The impact of hepatitis C coinfection on kidney disease related to human immunodeficiency virus (HIV)

A biopsy study

Elizabeth George, Girish N. Nadkarni, Michelle M. Estrella, Gregory M Lucas, C John Sperati, Mohamed Atta, Derek M Fine

Research output: Contribution to journalArticle

Abstract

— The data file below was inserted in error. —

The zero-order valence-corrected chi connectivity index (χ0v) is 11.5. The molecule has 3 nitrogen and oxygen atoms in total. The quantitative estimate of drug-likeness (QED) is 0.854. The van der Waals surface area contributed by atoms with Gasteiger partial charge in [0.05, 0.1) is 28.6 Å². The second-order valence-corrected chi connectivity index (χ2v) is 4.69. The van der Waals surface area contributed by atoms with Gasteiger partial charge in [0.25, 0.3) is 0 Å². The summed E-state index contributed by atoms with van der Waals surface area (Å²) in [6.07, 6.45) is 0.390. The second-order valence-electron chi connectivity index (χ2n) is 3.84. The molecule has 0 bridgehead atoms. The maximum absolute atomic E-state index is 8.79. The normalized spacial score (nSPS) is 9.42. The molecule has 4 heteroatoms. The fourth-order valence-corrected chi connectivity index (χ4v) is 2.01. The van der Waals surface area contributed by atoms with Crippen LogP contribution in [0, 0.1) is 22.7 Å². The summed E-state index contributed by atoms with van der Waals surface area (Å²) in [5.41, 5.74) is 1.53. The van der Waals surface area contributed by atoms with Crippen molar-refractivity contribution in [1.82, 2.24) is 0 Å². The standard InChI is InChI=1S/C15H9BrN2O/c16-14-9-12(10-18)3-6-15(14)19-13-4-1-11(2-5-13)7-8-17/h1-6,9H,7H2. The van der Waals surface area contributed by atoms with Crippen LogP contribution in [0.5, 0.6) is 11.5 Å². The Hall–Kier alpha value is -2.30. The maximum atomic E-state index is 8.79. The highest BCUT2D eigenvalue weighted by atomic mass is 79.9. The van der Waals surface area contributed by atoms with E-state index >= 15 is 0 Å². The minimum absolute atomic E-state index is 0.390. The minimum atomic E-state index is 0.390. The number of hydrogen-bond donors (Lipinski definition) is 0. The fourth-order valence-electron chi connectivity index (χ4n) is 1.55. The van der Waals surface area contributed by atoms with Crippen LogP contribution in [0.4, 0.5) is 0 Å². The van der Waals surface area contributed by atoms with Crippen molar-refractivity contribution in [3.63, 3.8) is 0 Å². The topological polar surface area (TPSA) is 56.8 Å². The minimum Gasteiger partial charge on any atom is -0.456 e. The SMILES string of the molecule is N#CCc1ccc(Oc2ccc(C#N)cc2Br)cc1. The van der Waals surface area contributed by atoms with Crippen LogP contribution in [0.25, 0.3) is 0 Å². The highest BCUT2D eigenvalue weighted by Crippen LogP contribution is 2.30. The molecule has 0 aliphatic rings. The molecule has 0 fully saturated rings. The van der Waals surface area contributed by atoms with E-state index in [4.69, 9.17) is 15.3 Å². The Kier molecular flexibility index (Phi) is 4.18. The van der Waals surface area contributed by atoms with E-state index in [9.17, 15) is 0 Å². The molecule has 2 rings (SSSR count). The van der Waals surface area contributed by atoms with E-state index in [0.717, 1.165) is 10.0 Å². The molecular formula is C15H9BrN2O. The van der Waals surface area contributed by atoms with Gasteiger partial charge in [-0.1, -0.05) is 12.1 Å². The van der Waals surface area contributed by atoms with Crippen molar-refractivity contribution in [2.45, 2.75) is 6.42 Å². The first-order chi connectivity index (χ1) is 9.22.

Approximately 1 in 4 individuals infected with the human immunodeficiency virus (HIV) in the United States is coinfected with the hepatitis C virus. Both conditions increase the risk for the development and progression of kidney disease. The effect, however, of coexisting HIV and hepatitis C infection on the spectrum and progression of kidney disease is not well known. To compare the clinical features, histopathologic kidney diagnoses, and proportion of individuals progressing to end-stage kidney disease (ESKD), we reviewed the clinical records of HIV-infected individuals with and without hepatitis C coinfection who underwent ultrasound-guided percutaneous kidney biopsies between February 7, 1995, and March 30, 2009.Of the 249 HIV-infected individuals included in this study, 58% were coinfected with hepatitis C. Coinfected individuals were older (mean age, 46 ± 7 vs. 44 ± 10 yr, respectively; p <0.01) and more likely to have used illicit drugs (85% vs. 14%, respectively; p <0.01) compared to HIV-infected individuals without hepatitis C. HIV-associated nephropathy was the most common histopathologic diagnosis in both groups. Immune-complex glomerulonephritides (ICGNs), including lupus-like nephritis, postinfectious glomerulonephritis, membranous glomerulopathy, membranoproliferative glomerulonephritis, IgA nephropathy, and nonspecific ICGNs, occurred more frequently in individuals coinfected with hepatitis C than in those not coinfected (22% vs. 11%, respectively; p = 0.02). Although the proportion of those who died was similar between the 2 groups, hepatitis C coinfection was independently associated with a greater risk of progression to ESKD (hazard ratio, 1.81; 95% confidence interval, 1.09-2.99; p = 0.02).The current study demonstrates that coinfection with hepatitis C in individuals infected with HIV predisposes these individuals to immune-complex glomerulonephritides and is associated with increased risk of ESKD in the biopsied population.